7. OMG yes, energy level is through the roof. My father had a husky mix. I was super-healthy back in the day and would do these 8-mile walks once or twice a week, and the dog came with me. A good chunk of the time she'd be off-leash, making GIGANTIC circles around me the whole time. I do not doubt that she would run 30 miles to my 8. And not be particularly tired when we got home. In fact... now that I think of it... that husky/shepherd mix had MUCH MORE energy when she was young than my border collie had. Something to consider.
  8. I think the video idea is FABULOUS! If you can catch a variety of situations where the dog reacts, you can look for commonalities and patterns. It's a great (and scary) world where we all have video capabilities at our fingertips, all the time. It'd also be cool if someone else could video the situations occurring, so you can watch your own and family members' behaviors - also look for the dog's body language immediately prior to the "snap."
  9. I've been watching "Dog Reunion" videos on YouTube. It seems like there are an infinite number of dogs who go missing during fireworks or lightning storms and are found hundreds of miles away. Some of them, thanks to a microchip, are reunited with owners they haven't seen in months or even years. So, given that dogs can get lost and roam very far, I think it's fair to at least have him scanned for a microchip, in case there's some heartbroken owner somewhere who's been looking for the dog. If he's been on his own for a while, it would explain the notches in the ears and the bad condition of the coat. if my dog were lost or wandering, I would desperately hope that someone kind would find her and make an effort to reunite her with me. If, on the other hand, you make your best effort and can't find another owner, then you'll feel good about your decision to keep this dog. FWIW, my old boy Buddy generally didn't like other dogs. And huskies invariably tried to do the "let me hump you" introduction, which made Buddy crazy. BUT... once the initial weird energy and humping thing was over, Buddy LOVED huskies. He had several good husky friends his whole life. So, BCs and huskies don't necessarily have to be enemies.
  10. I was out walking Cricket the other night. Was walking with an old dog-walking friend - we've both lost our old dogs and gotten new dogs in the last year. She saw another guy up the street with a pit bull, and said what a sweet, 14-year-old pit bull it was. I vaguely recognized the man from walking Buddy many years ago. I didn't have any solid memories of him - only remembered thinking he was a self-centered, ignorant guy whose dog drove my fear-reactive dog crazy. So, whatever. The dog is 14 now. It's been ten years. I happily walked up to the guy with my friend. His pit bull charged forward, still strong but under control of the leash at least. (Ah... I remember now. Ten years ago, the guy couldn't control his dog.) My little dog is shy and fearful of big, boisterous dogs; she was behind me, at the end of my leash, as far from this other dog as she could get. The guy was all, "He's FRIENDLY! He won't do anything to your dog!" I said, "If my dog wants to meet, she'll move forward." The man waited maybe 15 seconds - maybe 10. Then he said, "Oh, let them get a little closer," and gave his dog slack to approach my dog - who promptly moved further away as I backed up. I just continued my walk, moving away from the man who was obviously - even after ten years - never going to learn anything about his dog's behavior from anyone. MAN, I thought I wasn't going to have to start quoting "He Just Wants to Say Hi" again. People are so ignorant.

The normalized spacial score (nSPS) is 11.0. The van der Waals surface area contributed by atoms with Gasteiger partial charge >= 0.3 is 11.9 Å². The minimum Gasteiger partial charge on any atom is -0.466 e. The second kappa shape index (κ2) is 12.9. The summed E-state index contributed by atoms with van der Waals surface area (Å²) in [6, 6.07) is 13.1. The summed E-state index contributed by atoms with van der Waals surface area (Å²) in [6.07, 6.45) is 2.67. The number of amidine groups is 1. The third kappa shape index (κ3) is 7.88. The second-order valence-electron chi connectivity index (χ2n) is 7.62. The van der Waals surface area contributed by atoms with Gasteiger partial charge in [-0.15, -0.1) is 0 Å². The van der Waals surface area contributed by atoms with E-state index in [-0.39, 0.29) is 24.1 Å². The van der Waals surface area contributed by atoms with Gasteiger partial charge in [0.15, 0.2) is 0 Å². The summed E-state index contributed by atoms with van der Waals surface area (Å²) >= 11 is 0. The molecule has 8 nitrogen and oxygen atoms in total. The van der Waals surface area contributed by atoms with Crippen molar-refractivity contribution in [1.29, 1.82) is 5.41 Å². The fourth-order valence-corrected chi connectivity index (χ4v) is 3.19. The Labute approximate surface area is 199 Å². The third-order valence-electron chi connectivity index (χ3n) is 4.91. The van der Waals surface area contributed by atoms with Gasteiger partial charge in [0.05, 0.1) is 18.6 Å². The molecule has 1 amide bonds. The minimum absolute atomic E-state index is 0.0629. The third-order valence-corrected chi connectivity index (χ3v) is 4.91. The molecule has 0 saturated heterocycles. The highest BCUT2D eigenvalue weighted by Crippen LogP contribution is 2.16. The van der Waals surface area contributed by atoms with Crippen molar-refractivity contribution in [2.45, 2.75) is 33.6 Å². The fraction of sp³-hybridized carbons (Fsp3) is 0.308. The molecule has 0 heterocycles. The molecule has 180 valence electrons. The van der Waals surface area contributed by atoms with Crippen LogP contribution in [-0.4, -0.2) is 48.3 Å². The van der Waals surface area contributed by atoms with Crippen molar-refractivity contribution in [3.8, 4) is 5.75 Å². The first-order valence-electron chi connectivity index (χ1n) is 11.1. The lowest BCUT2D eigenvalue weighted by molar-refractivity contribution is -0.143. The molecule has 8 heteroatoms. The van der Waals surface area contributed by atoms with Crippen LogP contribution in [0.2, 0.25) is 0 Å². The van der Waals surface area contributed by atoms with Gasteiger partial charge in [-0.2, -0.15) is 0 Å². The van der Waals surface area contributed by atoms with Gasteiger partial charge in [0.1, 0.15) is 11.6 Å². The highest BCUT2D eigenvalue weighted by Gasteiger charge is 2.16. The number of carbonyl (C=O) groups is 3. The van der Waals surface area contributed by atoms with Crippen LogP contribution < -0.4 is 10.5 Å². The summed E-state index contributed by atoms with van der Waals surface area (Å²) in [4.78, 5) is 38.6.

11. My instinct is also "pain." I wonder if he hid his pain at the vet - my old dog could be entirely stoic at the vet and show no reaction to pain at all, but be the biggest wimp in the world at home. (I think he felt he was under attack at the vet, so couldn't let his guard down.) I also wonder if something didn't happen when he stayed with your relatives - some weird coincidence that he remembers and no one else does. (Shock upon being pet? Stepped on accidentally while being pet?) Keep paying attention to when the snapping happens, too! I've heard so many people say that their dogs' reactions seemed completely random, out of the blue, but when they were observed carefully, they followed very specific patterns. Good luck!